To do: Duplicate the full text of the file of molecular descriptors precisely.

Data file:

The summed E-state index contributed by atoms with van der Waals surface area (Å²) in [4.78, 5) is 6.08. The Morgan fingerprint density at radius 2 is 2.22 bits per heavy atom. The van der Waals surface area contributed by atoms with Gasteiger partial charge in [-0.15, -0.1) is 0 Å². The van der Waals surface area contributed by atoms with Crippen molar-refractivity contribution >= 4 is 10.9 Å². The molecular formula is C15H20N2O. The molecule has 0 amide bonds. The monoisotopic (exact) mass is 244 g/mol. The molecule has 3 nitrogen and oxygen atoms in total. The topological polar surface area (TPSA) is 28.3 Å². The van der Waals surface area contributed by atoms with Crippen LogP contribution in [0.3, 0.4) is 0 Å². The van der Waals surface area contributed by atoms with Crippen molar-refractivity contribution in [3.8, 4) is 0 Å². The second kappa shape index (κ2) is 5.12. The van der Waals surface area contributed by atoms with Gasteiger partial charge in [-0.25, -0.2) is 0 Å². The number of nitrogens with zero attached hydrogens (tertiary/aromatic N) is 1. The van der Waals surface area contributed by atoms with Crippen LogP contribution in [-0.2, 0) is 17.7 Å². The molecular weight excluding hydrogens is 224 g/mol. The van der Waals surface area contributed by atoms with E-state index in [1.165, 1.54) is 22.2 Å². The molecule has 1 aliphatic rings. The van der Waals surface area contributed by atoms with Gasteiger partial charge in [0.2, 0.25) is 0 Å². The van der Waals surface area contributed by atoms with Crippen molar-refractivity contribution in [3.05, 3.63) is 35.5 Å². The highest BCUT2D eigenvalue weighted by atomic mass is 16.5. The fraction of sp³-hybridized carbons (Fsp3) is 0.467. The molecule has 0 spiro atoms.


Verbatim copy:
The summed E-state index contributed by atoms with van der Waals surface area (Å²) in [4.78, 5) is 6.08. The Morgan fingerprint density at radius 2 is 2.22 bits per heavy atom. The van der Waals surface area contributed by atoms with Gasteiger partial charge in [-0.15, -0.1) is 0 Å². The van der Waals surface area contributed by atoms with Crippen molar-refractivity contribution >= 4 is 10.9 Å². The molecular formula is C15H20N2O. The molecule has 0 amide bonds. The monoisotopic (exact) mass is 244 g/mol. The molecule has 3 nitrogen and oxygen atoms in total. The topological polar surface area (TPSA) is 28.3 Å². The van der Waals surface area contributed by atoms with Crippen LogP contribution in [0.3, 0.4) is 0 Å². The van der Waals surface area contributed by atoms with Crippen molar-refractivity contribution in [3.8, 4) is 0 Å². The second kappa shape index (κ2) is 5.12. The van der Waals surface area contributed by atoms with Gasteiger partial charge in [-0.25, -0.2) is 0 Å². The number of nitrogens with zero attached hydrogens (tertiary/aromatic N) is 1. The van der Waals surface area contributed by atoms with Crippen LogP contribution in [-0.2, 0) is 17.7 Å². The molecular weight excluding hydrogens is 224 g/mol. The van der Waals surface area contributed by atoms with E-state index in [1.165, 1.54) is 22.2 Å². The molecule has 1 aliphatic rings. The van der Waals surface area contributed by atoms with Gasteiger partial charge in [0.2, 0.25) is 0 Å². The van der Waals surface area contributed by atoms with Crippen molar-refractivity contribution in [3.05, 3.63) is 35.5 Å². The highest BCUT2D eigenvalue weighted by atomic mass is 16.5. The fraction of sp³-hybridized carbons (Fsp3) is 0.467. The molecule has 0 spiro atoms.